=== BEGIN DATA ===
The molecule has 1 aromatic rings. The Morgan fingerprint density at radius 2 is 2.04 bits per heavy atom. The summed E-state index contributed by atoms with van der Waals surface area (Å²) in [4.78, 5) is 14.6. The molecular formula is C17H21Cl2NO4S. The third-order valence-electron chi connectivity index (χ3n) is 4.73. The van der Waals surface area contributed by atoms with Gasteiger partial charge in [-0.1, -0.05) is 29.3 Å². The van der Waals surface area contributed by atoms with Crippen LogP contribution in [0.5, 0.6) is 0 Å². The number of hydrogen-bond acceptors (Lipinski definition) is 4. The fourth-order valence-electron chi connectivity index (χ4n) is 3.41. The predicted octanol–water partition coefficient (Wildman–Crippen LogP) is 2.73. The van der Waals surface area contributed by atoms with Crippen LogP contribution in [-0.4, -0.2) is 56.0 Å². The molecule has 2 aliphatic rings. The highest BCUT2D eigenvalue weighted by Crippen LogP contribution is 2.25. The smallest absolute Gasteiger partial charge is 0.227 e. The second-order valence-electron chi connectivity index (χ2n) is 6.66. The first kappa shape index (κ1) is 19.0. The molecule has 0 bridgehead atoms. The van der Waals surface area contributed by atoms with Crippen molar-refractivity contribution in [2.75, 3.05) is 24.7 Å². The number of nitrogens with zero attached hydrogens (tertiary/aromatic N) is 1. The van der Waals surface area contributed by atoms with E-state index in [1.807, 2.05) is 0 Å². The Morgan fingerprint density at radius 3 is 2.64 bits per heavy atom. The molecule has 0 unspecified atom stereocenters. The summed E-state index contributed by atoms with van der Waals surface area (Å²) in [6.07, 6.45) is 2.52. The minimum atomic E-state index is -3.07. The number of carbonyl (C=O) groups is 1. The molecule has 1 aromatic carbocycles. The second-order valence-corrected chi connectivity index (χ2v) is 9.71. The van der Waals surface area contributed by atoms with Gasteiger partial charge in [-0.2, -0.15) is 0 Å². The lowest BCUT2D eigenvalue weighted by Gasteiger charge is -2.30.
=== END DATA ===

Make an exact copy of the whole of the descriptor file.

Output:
The molecule has 1 aromatic rings. The Morgan fingerprint density at radius 2 is 2.04 bits per heavy atom. The summed E-state index contributed by atoms with van der Waals surface area (Å²) in [4.78, 5) is 14.6. The molecular formula is C17H21Cl2NO4S. The third-order valence-electron chi connectivity index (χ3n) is 4.73. The van der Waals surface area contributed by atoms with Gasteiger partial charge in [-0.1, -0.05) is 29.3 Å². The van der Waals surface area contributed by atoms with Crippen LogP contribution in [0.5, 0.6) is 0 Å². The number of hydrogen-bond acceptors (Lipinski definition) is 4. The fourth-order valence-electron chi connectivity index (χ4n) is 3.41. The predicted octanol–water partition coefficient (Wildman–Crippen LogP) is 2.73. The van der Waals surface area contributed by atoms with Crippen LogP contribution in [-0.4, -0.2) is 56.0 Å². The molecule has 2 aliphatic rings. The highest BCUT2D eigenvalue weighted by Crippen LogP contribution is 2.25. The smallest absolute Gasteiger partial charge is 0.227 e. The second-order valence-electron chi connectivity index (χ2n) is 6.66. The first kappa shape index (κ1) is 19.0. The molecule has 0 bridgehead atoms. The van der Waals surface area contributed by atoms with Crippen molar-refractivity contribution in [2.75, 3.05) is 24.7 Å². The number of nitrogens with zero attached hydrogens (tertiary/aromatic N) is 1. The van der Waals surface area contributed by atoms with E-state index in [1.807, 2.05) is 0 Å². The Morgan fingerprint density at radius 3 is 2.64 bits per heavy atom. The molecule has 0 unspecified atom stereocenters. The summed E-state index contributed by atoms with van der Waals surface area (Å²) in [6.07, 6.45) is 2.52. The minimum atomic E-state index is -3.07. The number of carbonyl (C=O) groups is 1. The molecule has 1 aromatic carbocycles. The second-order valence-corrected chi connectivity index (χ2v) is 9.71. The van der Waals surface area contributed by atoms with Gasteiger partial charge in [-0.2, -0.15) is 0 Å². The lowest BCUT2D eigenvalue weighted by Gasteiger charge is -2.30.